Your baby has really plumped up. She weighs about 6.8 pounds and she's over 19 1/2 inches long (like a leek). She has a firm grasp, which you'll soon be able to test when you hold her hand for the first time! Her organs have matured and are ready for life outside the womb.
Wondering what color your baby's eyes will be? You may not be able to tell right away. If she's born with brown eyes, they'll likely stay brown. If she's born with steel gray or dark blue eyes, they may stay gray or blue or turn green, hazel, or brown by the time she's 9 months old. That's because a child's irises (the colored part of the eye) may gain more pigment in the months after she's born, but they usually won't get "lighter" or more blue. (Green, hazel, and brown eyes have more pigment than gray or blue eyes.)
How your life's changing:
For many women, the next couple of weeks are a waiting game. Use this time to prepare your baby's nursery or to take care of necessary tasks you may not get around to for a while after your baby's born. Take naps, catch up on your reading, and spend uninterrupted time with your partner while you can.
Some swelling in your feet and ankles is normal during these last weeks, but call your practitioner without delay if you notice excessive or sudden swelling of your feet or ankles, more than slight swelling of your hands, any swelling in your face or puffiness around your eyes, or have a sudden weight gain. Also let her know immediately if have severe or persistent headaches; visual changes (such as double or blurred vision, seeing spots or flashing lights, light sensitivity, or a temporary loss of vision), intense upper abdominal pain or tenderness, or nausea and vomiting. These are symptoms of a serious condition called preeclampsia.
3 Questions About... Preparing to breastfeed
Why is breastfeeding considered the best way to feed a baby?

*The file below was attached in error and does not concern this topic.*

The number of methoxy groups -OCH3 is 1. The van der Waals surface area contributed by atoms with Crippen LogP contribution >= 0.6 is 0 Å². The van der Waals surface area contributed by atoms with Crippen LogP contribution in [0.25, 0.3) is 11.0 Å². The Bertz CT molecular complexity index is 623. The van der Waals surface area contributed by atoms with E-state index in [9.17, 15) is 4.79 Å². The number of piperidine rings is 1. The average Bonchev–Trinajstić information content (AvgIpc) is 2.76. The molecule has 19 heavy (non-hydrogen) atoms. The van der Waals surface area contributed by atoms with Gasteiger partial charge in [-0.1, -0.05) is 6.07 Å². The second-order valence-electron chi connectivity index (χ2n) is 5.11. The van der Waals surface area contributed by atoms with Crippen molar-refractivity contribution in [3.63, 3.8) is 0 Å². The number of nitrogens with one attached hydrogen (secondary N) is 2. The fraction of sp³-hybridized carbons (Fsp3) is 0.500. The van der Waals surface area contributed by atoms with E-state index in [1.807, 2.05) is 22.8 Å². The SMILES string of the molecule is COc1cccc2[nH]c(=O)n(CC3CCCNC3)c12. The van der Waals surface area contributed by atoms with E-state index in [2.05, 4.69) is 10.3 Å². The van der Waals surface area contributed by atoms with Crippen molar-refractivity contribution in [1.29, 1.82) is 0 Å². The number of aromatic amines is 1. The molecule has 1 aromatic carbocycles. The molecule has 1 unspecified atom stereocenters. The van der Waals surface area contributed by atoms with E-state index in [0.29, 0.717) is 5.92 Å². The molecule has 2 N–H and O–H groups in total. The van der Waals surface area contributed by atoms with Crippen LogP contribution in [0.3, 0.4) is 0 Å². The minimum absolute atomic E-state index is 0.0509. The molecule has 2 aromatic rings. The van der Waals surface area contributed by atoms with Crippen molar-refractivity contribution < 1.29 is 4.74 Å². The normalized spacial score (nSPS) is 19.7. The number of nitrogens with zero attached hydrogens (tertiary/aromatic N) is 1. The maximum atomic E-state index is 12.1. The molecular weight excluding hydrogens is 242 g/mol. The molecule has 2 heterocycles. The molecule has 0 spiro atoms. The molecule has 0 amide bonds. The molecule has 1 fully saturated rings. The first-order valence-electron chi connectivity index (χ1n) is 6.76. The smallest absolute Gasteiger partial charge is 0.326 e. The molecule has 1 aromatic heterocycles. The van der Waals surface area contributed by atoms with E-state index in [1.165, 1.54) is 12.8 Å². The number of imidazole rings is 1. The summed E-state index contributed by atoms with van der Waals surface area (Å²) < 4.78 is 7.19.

Breast milk is nature's most perfect food for babies. It has just the right proportion and types of proteins, carbs, and fats, along with almost all of the vitamins and minerals that a baby needs in the first six months of life. Dozens of studies have confirmed the benefits of breastfeeding and new ones are published all the time. Here's a look at some of the highlights. Breastfeeding can:
·help protect your baby from diarrhea, respiratory problems, and ear infections.
·reduce your baby's risk for allergies, leukemia, and possibly obesity.
·reduce your stress level and risk of breast cancer.
What can I do to prepare for breastfeeding?
You can set yourself up for breastfeeding success by reading about how to breastfeed and learning where to turn for help if the going gets rough. Here are four key things to know:
·Insist that you and your baby have skin-to-skin contact immediately after birth (unless either of you has a medical complication) so you can start breastfeeding as soon as possible. If you have a c-section, ask that your baby join you in the recovery room as soon as your surgery is done.
·Realize that nursing doesn't come naturally to every woman, and if you're feeling discouraged, you're not alone. Get help early while you're still at the hospital or birth center to make sure you and your baby get the hang of breastfeeding before you go home.
·Nurse your newborn frequently — eight to 12 times every 24 hours. And unless medically necessary, your baby shouldn't get anything but breast milk until breastfeeding is well established (for the first few weeks at least).
Just because breastfeeding is the most natural way to nourish your baby doesn't mean it's always easy. For many women, breastfeeding can be uncomfortable or even painful at first. Don't suffer in silence. Pain is often an indication that your baby isn't attached to your breast properly. Her mouth should cover a large part of your areola (the pigmented skin around your nipple). Your nipple should be far back in your baby's mouth. If nursing hurts after your baby's first few sucks, break the suction by inserting your little finger between your baby's gums and your nipple — and try again until you find a position that's less painful. Talk to a lactation consultant before you leave the hospital to make sure your baby is latching on to your breast correctly. If your hospital doesn't provide lactation support or you encounter difficulties after leaving the hospital, you can contact La Leche League International for help.
Some women are totally comfortable breastfeeding in public, while others feel self-conscious. If you're worried about it, carry a jacket or extra blanket with you when you go out with your baby. That way, if he needs to nurse before while you're out, you can drape it over your shoulder and your baby's head for privacy.